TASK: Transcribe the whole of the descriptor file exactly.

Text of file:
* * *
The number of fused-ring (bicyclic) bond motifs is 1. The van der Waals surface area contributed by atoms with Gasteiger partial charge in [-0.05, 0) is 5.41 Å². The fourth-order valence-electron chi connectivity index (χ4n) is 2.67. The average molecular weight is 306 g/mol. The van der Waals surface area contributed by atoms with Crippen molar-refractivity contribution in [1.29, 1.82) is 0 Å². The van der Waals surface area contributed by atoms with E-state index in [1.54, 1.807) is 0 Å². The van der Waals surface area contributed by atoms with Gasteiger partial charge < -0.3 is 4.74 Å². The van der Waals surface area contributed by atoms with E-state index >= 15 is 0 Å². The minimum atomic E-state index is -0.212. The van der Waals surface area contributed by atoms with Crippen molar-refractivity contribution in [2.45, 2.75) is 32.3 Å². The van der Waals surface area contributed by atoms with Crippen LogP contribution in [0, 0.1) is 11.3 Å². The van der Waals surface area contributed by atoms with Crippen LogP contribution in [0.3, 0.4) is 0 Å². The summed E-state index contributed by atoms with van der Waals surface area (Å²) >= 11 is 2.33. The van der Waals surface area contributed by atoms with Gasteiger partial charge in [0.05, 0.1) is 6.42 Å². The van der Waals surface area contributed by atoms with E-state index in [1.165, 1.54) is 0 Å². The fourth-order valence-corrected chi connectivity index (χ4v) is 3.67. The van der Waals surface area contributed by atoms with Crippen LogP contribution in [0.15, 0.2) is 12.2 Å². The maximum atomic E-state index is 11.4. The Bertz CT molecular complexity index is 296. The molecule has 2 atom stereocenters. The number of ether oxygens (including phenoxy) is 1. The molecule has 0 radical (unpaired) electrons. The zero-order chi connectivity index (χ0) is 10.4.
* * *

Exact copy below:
The number of fused-ring (bicyclic) bond motifs is 1. The van der Waals surface area contributed by atoms with Gasteiger partial charge in [-0.05, 0) is 5.41 Å². The fourth-order valence-electron chi connectivity index (χ4n) is 2.67. The average molecular weight is 306 g/mol. The van der Waals surface area contributed by atoms with Crippen molar-refractivity contribution in [1.29, 1.82) is 0 Å². The van der Waals surface area contributed by atoms with E-state index in [1.54, 1.807) is 0 Å². The van der Waals surface area contributed by atoms with Gasteiger partial charge < -0.3 is 4.74 Å². The van der Waals surface area contributed by atoms with E-state index >= 15 is 0 Å². The minimum atomic E-state index is -0.212. The van der Waals surface area contributed by atoms with Crippen molar-refractivity contribution in [2.45, 2.75) is 32.3 Å². The van der Waals surface area contributed by atoms with Crippen LogP contribution in [0, 0.1) is 11.3 Å². The van der Waals surface area contributed by atoms with Crippen LogP contribution in [0.3, 0.4) is 0 Å². The summed E-state index contributed by atoms with van der Waals surface area (Å²) >= 11 is 2.33. The van der Waals surface area contributed by atoms with Gasteiger partial charge in [0.05, 0.1) is 6.42 Å². The van der Waals surface area contributed by atoms with E-state index in [1.165, 1.54) is 0 Å². The fourth-order valence-corrected chi connectivity index (χ4v) is 3.67. The van der Waals surface area contributed by atoms with Crippen LogP contribution in [0.15, 0.2) is 12.2 Å². The maximum atomic E-state index is 11.4. The Bertz CT molecular complexity index is 296. The molecule has 2 atom stereocenters. The number of ether oxygens (including phenoxy) is 1. The molecule has 0 radical (unpaired) electrons. The zero-order chi connectivity index (χ0) is 10.4.